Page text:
Creative Commons: Image by National Archives and Records Administration
In case you haven’t heard, presentations delivered standing behind a lectern are out and fireside chats are in. Whether it is an effort to emulate the format originated by President Franklin D. Roosevelt or an effort to avoid the curse captured by the old Jerry Seinfeld joke: “To the average person, if you go to a funeral, you’re better off in the casket than doing the eulogy,” chats are the new way to present.
FDR, whose patrician voice and dignified manner made him sound formal and distant, developed the fireside chat to create a more intimate bond with the public. But the format has another equally-important benefit and, although FDR didn’t need the help, it reduces the pressure that presenters invariably feel when they are the sole center of attention. “Yikes! They’re all looking at me!”
In my pre-presentation coaching career, I was a producer/director of public affairs and news programs at WCBS-TV, and I used the chat format to reduce the pressure that our guests—from the business, scientific, academic, and governmental sectors— invariably felt when they appeared in front of live television cameras. “Yikes!”
We put our guests in dialogues with professional anchorpersons or hosts. The format is still used today and has broadened from in-studio to two-way split-screen exchanges from remote locations. Today, I use the same conversational approach in coaching presentations.
If you are invited to a give a fireside chat, here are four simple recommendations to help you do it well:
- Set a roadmap. Determine the key points of your chat in advance and organize them in a logical progression—including the length of each segment and the whole. Announce the structure at the beginning of your session and track the milestones as you proceed. Sound familiar? It’s telling them what you’re going to tell them, tell them, and…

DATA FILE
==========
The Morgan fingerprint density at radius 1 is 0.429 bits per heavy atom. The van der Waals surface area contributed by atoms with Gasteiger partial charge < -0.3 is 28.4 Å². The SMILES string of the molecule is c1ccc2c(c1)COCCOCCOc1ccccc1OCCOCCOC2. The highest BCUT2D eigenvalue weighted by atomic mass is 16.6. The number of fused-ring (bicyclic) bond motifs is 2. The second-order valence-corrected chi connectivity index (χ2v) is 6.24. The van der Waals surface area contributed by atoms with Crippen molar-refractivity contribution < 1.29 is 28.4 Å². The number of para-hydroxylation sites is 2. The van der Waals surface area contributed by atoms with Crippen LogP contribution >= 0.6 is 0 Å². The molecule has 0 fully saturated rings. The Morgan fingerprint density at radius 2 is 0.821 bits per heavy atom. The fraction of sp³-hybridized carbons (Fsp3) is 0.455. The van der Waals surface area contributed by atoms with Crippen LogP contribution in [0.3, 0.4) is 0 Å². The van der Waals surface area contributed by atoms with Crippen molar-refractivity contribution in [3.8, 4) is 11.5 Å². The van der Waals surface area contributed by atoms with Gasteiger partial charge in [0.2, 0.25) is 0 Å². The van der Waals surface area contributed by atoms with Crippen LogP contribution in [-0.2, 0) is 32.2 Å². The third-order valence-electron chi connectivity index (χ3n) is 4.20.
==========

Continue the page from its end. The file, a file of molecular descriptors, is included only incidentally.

- Interact with your chat partner/interviewer. All too often, chats tend to fall into the celebrity interview mode where the interviewer merely serves up questions to feed a virtual monologue. Avoid that trap by involving your chat partner’s point of view.
- Involve the audience. Bring the audience into the discussion by opening the floor to questions either during or after the chat.
- Eye Contact. Of course, engage with the interviewer, but also involve the audience further by addressing some of your remarks to them.
Above all, be conversational. It’s the best way to calm your nerves and avoid the Jerry Seinfeld curse.
This blog post by Jerry Weissman was first published on his site at Forbes. He has written five books on presentation skills. His most recent, Winning Strategies for Power Presentations, published by Pearson, is available now from Amazon.
Jerry Weissman is among the world’s foremost corporate presentations coaches. His private client list reads like a who’s who of the world’s best companies, including the top brass at Yahoo!, Intuit, Cisco, Microsoft, Netflix, RingCentral, Mobileye, OnDeck, CyberArk and many others.
Jerry founded Power Presentations, Ltd. in 1988. One of his earliest efforts was the Cisco IPO roadshow. Following its successful launch, Don Valentine, of Sequoia Capital, and then chairman of Cisco’s Board of Directors, attributed “at least two to three dollars” of the offering price to Jerry’s coaching. That endorsement led to more than 600 other IPO roadshow presentations that have raised hundreds of billions of dollars in the stock market.